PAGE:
The central factor that determines the legality of contingent referral payments is whether they are payments to an intermediary for the referral of legal business (permitted under Rule 7.1(b)(5) to any recipient) or the division or sharing of a legal fee (lawful under Rule 5.4(a) only if between lawyers and subject to the requirements of Rule 1.5(e) if between lawyers practicing in different firms).

A non-contingent payment for the referral of legal business, i.e., one that is paid regardless of the success or outcome of the representation, is not a division of legal fees. Such payments are simply part of a lawyer’s marketing expenses, payable whether or not they produce revenue for the lawyer. Such payments, once prohibited in the District of Columbia (and still prohibited in most other jurisdictions), are lawful under Rule 7.1(b)(5) of the District of Columbia Rules of Professional Conduct. We believe that such non-contingent payments—such as a cash payment or gift certificate given to a person for each potential client referred to the lawyer—are the ones contemplated by that Rule. Because they are like payments from the general funds of the lawyer for advertising or other marketing expenses, and not from the proceeds of a particular representation, such payments (whether made to a lawyer or nonlawyer) do not run afoul of Rules 1.5(e) and 5.4(a) because they do not involve a division or sharing of legal fees.

On the other hand, the payment of a contingent referral fee, tied to the amount of the lawyer’s fees or recovery on behalf of the client, is not a marketing expense unconnected to the realization of income; rather, it is more akin to a commission, which directly reduces the fee income of the lawyer making the payment. The lawyer making such a payment is, in practical effect, paying some of the proceeds of a specific legal representation to another person.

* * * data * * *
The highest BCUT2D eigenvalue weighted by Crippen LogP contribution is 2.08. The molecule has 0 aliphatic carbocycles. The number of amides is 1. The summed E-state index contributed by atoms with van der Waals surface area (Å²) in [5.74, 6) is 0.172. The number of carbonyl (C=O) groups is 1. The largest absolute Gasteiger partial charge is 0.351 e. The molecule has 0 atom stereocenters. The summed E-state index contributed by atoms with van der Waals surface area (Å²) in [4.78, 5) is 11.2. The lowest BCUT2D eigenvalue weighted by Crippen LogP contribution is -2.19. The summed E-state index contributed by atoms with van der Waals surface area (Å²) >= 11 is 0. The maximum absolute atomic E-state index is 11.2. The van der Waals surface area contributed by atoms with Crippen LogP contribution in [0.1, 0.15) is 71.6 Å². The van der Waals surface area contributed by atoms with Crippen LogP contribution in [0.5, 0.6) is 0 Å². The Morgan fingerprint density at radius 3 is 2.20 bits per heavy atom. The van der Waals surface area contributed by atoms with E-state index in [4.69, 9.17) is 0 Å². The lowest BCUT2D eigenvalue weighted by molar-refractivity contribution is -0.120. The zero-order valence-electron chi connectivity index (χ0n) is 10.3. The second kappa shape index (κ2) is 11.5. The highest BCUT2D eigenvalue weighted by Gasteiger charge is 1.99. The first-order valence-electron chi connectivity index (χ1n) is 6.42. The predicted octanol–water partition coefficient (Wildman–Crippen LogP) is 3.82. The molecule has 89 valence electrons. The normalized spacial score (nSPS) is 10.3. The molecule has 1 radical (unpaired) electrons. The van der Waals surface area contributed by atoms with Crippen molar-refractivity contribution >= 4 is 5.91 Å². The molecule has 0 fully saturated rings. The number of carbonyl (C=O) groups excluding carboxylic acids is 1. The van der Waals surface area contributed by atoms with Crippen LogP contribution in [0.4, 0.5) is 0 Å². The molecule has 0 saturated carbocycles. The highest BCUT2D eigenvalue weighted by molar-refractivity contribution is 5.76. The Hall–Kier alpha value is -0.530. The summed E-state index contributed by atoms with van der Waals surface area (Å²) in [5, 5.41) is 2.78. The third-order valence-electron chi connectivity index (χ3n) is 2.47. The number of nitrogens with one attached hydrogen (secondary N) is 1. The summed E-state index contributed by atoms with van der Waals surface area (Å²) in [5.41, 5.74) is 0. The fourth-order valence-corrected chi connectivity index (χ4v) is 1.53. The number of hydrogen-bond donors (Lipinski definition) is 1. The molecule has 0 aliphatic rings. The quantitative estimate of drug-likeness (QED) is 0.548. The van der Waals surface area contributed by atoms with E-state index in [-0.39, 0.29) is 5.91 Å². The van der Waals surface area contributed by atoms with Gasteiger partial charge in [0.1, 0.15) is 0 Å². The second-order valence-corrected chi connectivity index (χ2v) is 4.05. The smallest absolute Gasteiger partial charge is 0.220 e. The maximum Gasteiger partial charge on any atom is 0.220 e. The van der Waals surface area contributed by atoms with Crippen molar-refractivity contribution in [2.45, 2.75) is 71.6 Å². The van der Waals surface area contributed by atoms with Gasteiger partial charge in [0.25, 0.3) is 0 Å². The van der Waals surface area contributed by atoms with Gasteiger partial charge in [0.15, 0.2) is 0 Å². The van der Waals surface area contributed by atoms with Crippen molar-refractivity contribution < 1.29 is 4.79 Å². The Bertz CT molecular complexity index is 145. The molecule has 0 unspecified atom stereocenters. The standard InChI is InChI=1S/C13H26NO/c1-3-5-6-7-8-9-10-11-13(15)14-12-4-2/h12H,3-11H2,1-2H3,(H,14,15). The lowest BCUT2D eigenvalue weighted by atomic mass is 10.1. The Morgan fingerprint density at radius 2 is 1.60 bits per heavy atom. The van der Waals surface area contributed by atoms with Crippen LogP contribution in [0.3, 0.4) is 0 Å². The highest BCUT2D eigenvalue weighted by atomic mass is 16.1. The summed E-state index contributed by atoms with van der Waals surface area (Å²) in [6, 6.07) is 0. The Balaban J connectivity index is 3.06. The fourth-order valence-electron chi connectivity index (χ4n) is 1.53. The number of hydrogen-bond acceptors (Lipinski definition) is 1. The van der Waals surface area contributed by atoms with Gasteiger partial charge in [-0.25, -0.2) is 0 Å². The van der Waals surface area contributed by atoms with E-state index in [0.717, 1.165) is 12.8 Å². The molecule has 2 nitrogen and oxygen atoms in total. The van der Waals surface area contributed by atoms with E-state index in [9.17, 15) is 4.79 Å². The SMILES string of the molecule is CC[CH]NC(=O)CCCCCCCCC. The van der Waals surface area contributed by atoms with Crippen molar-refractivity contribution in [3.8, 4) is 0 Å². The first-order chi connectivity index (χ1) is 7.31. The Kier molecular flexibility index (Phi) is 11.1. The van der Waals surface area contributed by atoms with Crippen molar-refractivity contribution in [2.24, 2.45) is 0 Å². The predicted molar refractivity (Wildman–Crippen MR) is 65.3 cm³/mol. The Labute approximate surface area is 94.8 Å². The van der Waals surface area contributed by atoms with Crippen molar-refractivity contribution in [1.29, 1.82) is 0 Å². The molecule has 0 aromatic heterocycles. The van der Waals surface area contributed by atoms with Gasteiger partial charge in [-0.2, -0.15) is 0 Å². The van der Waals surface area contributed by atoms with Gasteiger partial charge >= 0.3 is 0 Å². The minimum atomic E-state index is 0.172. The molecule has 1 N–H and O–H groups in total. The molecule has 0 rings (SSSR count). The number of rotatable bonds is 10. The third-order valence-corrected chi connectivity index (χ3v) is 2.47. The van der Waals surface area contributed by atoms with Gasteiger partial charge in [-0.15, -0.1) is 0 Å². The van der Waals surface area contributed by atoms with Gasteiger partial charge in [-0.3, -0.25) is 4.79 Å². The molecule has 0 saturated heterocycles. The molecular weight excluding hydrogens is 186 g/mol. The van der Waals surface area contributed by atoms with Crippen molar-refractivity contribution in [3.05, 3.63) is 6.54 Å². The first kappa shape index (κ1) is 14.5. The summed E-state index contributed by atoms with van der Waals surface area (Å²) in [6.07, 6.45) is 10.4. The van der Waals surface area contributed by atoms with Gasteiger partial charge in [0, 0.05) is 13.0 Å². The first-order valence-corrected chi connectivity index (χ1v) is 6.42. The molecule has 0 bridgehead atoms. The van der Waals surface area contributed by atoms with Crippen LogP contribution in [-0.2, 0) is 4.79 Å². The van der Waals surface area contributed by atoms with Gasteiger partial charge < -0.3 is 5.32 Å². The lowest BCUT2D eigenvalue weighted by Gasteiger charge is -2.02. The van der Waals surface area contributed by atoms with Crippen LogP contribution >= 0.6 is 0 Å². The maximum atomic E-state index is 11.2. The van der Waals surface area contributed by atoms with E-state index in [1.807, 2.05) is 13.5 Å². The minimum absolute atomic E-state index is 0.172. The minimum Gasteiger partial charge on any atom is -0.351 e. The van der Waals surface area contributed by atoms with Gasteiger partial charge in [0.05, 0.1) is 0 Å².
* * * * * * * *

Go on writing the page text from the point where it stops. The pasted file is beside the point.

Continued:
When so viewed, such a payment is a form of fee sharing, which is prohibited except as between lawyers and except as the requirements of Rule 1.5(e) are satisfied. …

We conclude, therefore, that a payment to a nonlawyer for the referral of business, tied to the amount of revenue received by the lawyer from the referred business, is not permitted under the Rules. If paid to a lawyer, the payment must conform to the requirements of Rule 1.5(e).

We do not believe that Rule 7.1(b)(5) is an exception to the long-standing prohibition of the sharing of legal fees with nonlawyers, because it does not concern the sharing of legal fees. The Rule did mark a departure from prior ethics law in this jurisdiction, but only in its authorization of certain payments to others for the referral of legal business to a lawyer. When such payments are not contingent on and tied to the receipt of fee revenue by the lawyer, they are not a sharing of legal fees. Under this view of Rule 7.1(b)(5), there is no tension with Rule 5.4, as we do not interpret the former to apply to contingent referral payments to nonlawyers.

Adopted: November 17, 1998